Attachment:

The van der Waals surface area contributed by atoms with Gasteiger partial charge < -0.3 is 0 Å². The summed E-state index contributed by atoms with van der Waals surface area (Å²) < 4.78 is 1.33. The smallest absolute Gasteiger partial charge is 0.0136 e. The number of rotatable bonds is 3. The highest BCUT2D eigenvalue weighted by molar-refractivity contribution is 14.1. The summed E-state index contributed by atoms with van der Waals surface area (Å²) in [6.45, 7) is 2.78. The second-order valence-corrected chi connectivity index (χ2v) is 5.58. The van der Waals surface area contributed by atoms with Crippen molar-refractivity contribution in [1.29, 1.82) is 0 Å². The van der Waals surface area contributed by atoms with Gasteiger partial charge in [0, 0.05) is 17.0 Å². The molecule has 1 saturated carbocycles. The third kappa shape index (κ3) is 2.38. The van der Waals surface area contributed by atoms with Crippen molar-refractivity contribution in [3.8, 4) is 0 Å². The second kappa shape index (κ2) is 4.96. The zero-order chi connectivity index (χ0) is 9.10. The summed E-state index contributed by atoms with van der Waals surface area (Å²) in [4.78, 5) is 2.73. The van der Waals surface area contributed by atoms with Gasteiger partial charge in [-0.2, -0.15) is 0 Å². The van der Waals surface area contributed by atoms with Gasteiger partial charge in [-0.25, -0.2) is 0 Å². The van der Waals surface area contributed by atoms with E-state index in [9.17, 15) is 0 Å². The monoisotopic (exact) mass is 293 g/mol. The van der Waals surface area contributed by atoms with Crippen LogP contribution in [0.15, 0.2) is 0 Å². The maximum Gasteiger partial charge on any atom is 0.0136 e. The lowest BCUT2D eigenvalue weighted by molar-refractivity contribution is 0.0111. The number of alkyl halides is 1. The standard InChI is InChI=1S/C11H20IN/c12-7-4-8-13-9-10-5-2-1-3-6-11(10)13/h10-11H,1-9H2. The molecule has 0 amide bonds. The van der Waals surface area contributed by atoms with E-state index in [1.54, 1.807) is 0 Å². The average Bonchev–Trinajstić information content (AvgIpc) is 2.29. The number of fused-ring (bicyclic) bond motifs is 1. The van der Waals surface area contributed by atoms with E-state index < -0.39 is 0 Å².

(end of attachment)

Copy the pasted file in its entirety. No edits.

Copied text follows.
The van der Waals surface area contributed by atoms with Gasteiger partial charge < -0.3 is 0 Å². The summed E-state index contributed by atoms with van der Waals surface area (Å²) < 4.78 is 1.33. The smallest absolute Gasteiger partial charge is 0.0136 e. The number of rotatable bonds is 3. The highest BCUT2D eigenvalue weighted by molar-refractivity contribution is 14.1. The summed E-state index contributed by atoms with van der Waals surface area (Å²) in [6.45, 7) is 2.78. The second-order valence-corrected chi connectivity index (χ2v) is 5.58. The van der Waals surface area contributed by atoms with Crippen molar-refractivity contribution in [1.29, 1.82) is 0 Å². The van der Waals surface area contributed by atoms with Gasteiger partial charge in [0, 0.05) is 17.0 Å². The molecule has 1 saturated carbocycles. The third kappa shape index (κ3) is 2.38. The van der Waals surface area contributed by atoms with Crippen molar-refractivity contribution in [3.8, 4) is 0 Å². The second kappa shape index (κ2) is 4.96. The zero-order chi connectivity index (χ0) is 9.10. The summed E-state index contributed by atoms with van der Waals surface area (Å²) in [4.78, 5) is 2.73. The van der Waals surface area contributed by atoms with Gasteiger partial charge in [-0.2, -0.15) is 0 Å². The van der Waals surface area contributed by atoms with Gasteiger partial charge in [-0.25, -0.2) is 0 Å². The van der Waals surface area contributed by atoms with E-state index in [9.17, 15) is 0 Å². The monoisotopic (exact) mass is 293 g/mol. The van der Waals surface area contributed by atoms with Crippen LogP contribution in [0.15, 0.2) is 0 Å². The maximum Gasteiger partial charge on any atom is 0.0136 e. The lowest BCUT2D eigenvalue weighted by molar-refractivity contribution is 0.0111. The number of alkyl halides is 1. The standard InChI is InChI=1S/C11H20IN/c12-7-4-8-13-9-10-5-2-1-3-6-11(10)13/h10-11H,1-9H2. The molecule has 0 amide bonds. The van der Waals surface area contributed by atoms with E-state index in [1.54, 1.807) is 0 Å². The average Bonchev–Trinajstić information content (AvgIpc) is 2.29. The number of fused-ring (bicyclic) bond motifs is 1. The van der Waals surface area contributed by atoms with E-state index < -0.39 is 0 Å².